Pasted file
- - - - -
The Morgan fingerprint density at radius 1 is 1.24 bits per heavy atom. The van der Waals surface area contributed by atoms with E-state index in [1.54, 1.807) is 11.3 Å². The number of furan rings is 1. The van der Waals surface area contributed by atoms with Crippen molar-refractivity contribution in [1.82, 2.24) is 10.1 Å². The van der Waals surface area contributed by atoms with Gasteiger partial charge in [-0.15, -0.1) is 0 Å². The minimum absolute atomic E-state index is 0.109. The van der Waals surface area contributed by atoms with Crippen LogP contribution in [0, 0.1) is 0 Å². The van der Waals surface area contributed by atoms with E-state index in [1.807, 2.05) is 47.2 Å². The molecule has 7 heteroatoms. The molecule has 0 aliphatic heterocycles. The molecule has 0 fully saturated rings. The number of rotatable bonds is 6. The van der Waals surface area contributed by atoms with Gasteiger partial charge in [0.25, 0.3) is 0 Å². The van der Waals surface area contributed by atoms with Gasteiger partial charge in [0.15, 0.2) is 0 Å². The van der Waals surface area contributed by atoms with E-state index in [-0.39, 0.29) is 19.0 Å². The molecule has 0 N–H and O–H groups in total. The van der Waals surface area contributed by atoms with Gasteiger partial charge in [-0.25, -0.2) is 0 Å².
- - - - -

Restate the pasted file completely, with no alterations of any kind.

The Morgan fingerprint density at radius 1 is 1.24 bits per heavy atom. The van der Waals surface area contributed by atoms with E-state index in [1.54, 1.807) is 11.3 Å². The number of furan rings is 1. The van der Waals surface area contributed by atoms with Crippen molar-refractivity contribution in [1.82, 2.24) is 10.1 Å². The van der Waals surface area contributed by atoms with Gasteiger partial charge in [-0.15, -0.1) is 0 Å². The minimum absolute atomic E-state index is 0.109. The van der Waals surface area contributed by atoms with Crippen LogP contribution in [0, 0.1) is 0 Å². The van der Waals surface area contributed by atoms with E-state index in [1.807, 2.05) is 47.2 Å². The molecule has 7 heteroatoms. The molecule has 0 aliphatic heterocycles. The molecule has 0 fully saturated rings. The number of rotatable bonds is 6. The van der Waals surface area contributed by atoms with Gasteiger partial charge in [0.25, 0.3) is 0 Å². The van der Waals surface area contributed by atoms with Gasteiger partial charge in [0.15, 0.2) is 0 Å². The van der Waals surface area contributed by atoms with E-state index in [-0.39, 0.29) is 19.0 Å². The molecule has 0 N–H and O–H groups in total. The van der Waals surface area contributed by atoms with Gasteiger partial charge in [-0.25, -0.2) is 0 Å².